Foncodes invests $4.2 million in VRAE development projects in 2009

Peru’s state development cooperation fund, Foncodes, said Tuesday it invested more than 12 million soles, about $4.2 million dollars, last year in 55 social projects located in the area that covers the Apurímac and Ene river valley’s, known as the VRAE.

The area includes 31 districts in the departments of Ayacucho, Junin, Huancavelica and Cusco, and is one of the country’s top producers of coca leaf – the raw material used to make cocaine – where police and military personnel are routinely confronted by remnants of the Maoist Shining Path insurgency that rely on drug trafficking for funding.

But Washington says the funding isn’t enough.

The projects financed by Foncodes included the building of educational centers, foot bridges, health offices and providing potable water, state news agency Andina reported.

The majority of the projects were developed in Huancavelica and Ayacucho. Twenty-seven projects requiring 5.9 million soles, about $2 million, were implemented in Huancavelica, while financing for 17 projects worth 3.5 million soles, approximately $1.2 million, was provided for Ayacucho.

Foncades’ social projects are part of a multi-sector plan developed by President Alan García’s administration aimed at strengthening the State’s presence in the VRAE to combat drug trafficking. It includes development projects combined with military and police components.

According to an October 2009 report by the Washington D.C.-based Council on Hemispheric Affairs, however, the plan has largely failed.

“Since its commencement, implementation of the somewhat controversial Plan VRAE has attracted a considerable amount of criticism due to its disorganized and weak structure,” COHA research associate Jorge Aguilar wrote. “Its major flaw lies in its management and how long it is taking for palpable results to materialize.”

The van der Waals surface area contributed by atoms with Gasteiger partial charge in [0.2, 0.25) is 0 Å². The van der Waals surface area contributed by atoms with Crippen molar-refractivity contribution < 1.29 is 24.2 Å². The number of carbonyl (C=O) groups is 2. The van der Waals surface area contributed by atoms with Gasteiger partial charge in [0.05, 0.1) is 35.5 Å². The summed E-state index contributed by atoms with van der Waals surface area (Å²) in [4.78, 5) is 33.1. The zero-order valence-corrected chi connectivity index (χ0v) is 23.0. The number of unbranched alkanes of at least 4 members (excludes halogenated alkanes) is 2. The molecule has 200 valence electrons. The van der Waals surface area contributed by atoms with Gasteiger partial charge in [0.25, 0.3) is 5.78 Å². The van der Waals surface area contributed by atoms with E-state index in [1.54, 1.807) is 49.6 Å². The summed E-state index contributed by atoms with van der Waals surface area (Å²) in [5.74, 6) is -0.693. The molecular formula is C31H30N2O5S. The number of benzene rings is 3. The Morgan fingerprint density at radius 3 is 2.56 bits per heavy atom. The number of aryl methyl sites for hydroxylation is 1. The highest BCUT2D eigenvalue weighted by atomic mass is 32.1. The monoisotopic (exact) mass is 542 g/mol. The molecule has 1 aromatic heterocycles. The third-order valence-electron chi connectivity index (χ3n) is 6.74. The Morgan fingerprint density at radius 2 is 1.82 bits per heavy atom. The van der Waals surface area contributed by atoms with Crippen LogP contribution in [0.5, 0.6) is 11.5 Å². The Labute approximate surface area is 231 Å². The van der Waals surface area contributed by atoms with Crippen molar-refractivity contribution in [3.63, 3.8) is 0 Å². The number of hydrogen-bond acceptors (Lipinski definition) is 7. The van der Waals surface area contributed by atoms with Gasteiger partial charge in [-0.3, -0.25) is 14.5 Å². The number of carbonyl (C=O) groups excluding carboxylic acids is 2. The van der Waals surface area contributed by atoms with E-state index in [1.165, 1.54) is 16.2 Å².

Meanwhile, the U.S. State Department said in its 2010 International Narcotics Control Strategy Report released Monday that Peru’s government has not committed sufficient funding resources for its counternarcotics plan.

“The government of Peru’s law enforcement efforts focus on domestic crime within its major cities and provinces as well as issues regarding cocalero and (Shining Path) activities, placing less of an emphasis on dismantling and disrupting major drug trafficking organizations,” the State Department said.

“The Garcia administration gives high priority to achieving economic growth; relying heavily on U.S. counternarcotics assistance to maintain police academies and police bases, fund eradication efforts, provide aerial support, and fund operations and equipment for counternarcotics police.”

Peru is the world’s second largest manufacturer of cocaine, after Colombia. A report by the International Narcotics Control Board, however, said the country’s growing illicit cultivation of coca leaf – the raw material used to make cocaine – and consequent drug supply could surpass Colombia in five to 10 years.

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